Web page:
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NEWS
February 2, 1992 | LEONARD BERNSTEIN, TIMES STAFF WRITER
The San Diego Tribune passed quietly into history Saturday, its readers reluctantly paying their last respects at newsstands throughout the city that the afternoon daily had served for 96 years. More resigned than mournful at the death of another newspaper, readers and souvenir hunters bought final copies of the Trib and its more well-to-do sister, the Union, both of which appeared for the last time as separate publications Saturday.
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CALIFORNIA | LOCAL
November 21, 2012 | By Tony Perry, Los Angeles Times
SAN DIEGO - David Copley, owner and publisher of the San Diego Union-Tribune until it was sold in 2009, died Tuesday after crashing his Aston Martin near his home in La Jolla. Copley, 60, was found slumped in the front seat of his car early in the evening and rushed to Scripps Memorial Hospital, where he was pronounced dead. He had left a board meeting of the Museum of Contemporary Art San Diego, saying he did not feel well. The cause of death was an apparent heart attack; Copley had received a heart transplant in 2005.
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NEWS
December 24, 1989 | From Times staff and Wire reports
Contract talks in a labor dispute involving the San Diego Union and Tribune newspapers broke off after a strike deadline early Saturday, but labor officials say they have decided not to walk out at this time. Discussions ended after company lawyers rejected a proposal from the union in which a demand for a "closed" shop was dropped. However, The San Diego Newspaper Guild leadership said a strike still could be called at any time.
NEWS
February 2, 1992 | LEONARD BERNSTEIN, TIMES STAFF WRITER
The San Diego Tribune passed quietly into history Saturday, its readers reluctantly paying their last respects at newsstands throughout the city that the afternoon daily had served for 96 years. More resigned than mournful at the death of another newspaper, readers and souvenir hunters bought final copies of the Trib and its more well-to-do sister, the Union, both of which appeared for the last time as separate publications Saturday.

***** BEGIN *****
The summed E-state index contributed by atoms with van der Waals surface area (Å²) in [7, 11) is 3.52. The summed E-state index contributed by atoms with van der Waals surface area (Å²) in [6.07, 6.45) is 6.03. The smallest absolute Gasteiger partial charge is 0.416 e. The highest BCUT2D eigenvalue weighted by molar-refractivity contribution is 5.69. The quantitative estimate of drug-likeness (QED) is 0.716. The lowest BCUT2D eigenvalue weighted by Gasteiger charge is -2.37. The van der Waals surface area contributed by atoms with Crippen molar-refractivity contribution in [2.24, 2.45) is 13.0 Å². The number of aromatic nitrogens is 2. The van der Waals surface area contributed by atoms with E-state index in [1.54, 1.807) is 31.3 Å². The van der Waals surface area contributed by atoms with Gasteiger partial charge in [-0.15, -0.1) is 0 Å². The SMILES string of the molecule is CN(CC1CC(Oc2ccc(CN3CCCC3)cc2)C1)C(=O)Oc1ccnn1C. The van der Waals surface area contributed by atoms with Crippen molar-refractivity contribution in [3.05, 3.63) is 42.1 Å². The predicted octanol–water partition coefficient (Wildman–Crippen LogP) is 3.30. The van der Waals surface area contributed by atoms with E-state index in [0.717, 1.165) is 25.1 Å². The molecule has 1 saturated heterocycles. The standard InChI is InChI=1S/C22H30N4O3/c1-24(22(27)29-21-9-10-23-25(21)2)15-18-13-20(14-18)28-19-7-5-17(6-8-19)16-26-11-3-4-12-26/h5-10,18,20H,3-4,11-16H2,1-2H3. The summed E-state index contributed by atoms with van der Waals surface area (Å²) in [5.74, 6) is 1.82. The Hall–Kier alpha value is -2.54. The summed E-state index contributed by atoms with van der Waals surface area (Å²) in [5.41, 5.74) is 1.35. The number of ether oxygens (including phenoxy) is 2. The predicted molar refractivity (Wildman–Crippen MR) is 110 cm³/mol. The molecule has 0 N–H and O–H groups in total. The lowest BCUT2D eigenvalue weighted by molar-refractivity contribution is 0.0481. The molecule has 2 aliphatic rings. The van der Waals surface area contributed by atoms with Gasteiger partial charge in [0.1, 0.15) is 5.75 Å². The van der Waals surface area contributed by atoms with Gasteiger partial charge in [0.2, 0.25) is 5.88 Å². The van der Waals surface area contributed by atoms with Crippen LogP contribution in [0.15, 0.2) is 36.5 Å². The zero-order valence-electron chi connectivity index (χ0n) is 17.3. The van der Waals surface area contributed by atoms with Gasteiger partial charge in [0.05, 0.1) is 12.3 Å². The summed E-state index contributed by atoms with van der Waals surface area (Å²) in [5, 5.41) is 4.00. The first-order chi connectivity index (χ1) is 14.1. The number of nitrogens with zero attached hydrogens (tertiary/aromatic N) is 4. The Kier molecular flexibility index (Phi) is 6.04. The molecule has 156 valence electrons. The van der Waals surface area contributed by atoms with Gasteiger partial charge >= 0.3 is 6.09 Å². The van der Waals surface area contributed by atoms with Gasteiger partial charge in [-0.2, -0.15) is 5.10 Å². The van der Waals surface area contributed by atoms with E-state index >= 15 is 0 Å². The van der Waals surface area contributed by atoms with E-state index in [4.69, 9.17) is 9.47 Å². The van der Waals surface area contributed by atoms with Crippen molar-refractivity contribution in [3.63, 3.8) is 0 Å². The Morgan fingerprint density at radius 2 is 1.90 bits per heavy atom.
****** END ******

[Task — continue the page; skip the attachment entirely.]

BUSINESS
September 12, 1991 | BARRY M. HORSTMAN, TIMES STAFF WRITER
The San Diego Union and Tribune, whose distinct editorial voices and highly competitive news staffs belied their common ownership for more than 60 years, will merge early next year into a single newspaper with morning and afternoon editions, publisher Helen K. Copley announced Wednesday.
NEWS
December 25, 1989 | AMY WALLACE, TIMES STAFF WRITER
Employees of the San Diego Union and Tribune had no immediate plans to strike on Sunday evening, but a member of the San Diego Newspaper Guild said job actions would begin Tuesday that would constitute a "working strike." "People in every department will be doing everything they can that's legal to show management that they depend on our good will," said Ed Jahn, president of the guild. "Some people may refuse to use their personal cars for work-related assignments.
CALIFORNIA | LOCAL
November 21, 2012 | By Tony Perry, Los Angeles Times
SAN DIEGO - David Copley, owner and publisher of the San Diego Union-Tribune until it was sold in 2009, died Tuesday after crashing his Aston Martin near his home in La Jolla. Copley, 60, was found slumped in the front seat of his car early in the evening and rushed to Scripps Memorial Hospital, where he was pronounced dead. He had left a board meeting of the Museum of Contemporary Art San Diego, saying he did not feel well. The cause of death was an apparent heart attack; Copley had received a heart transplant in 2005.
BUSINESS
August 9, 2009 | Martin Zimmerman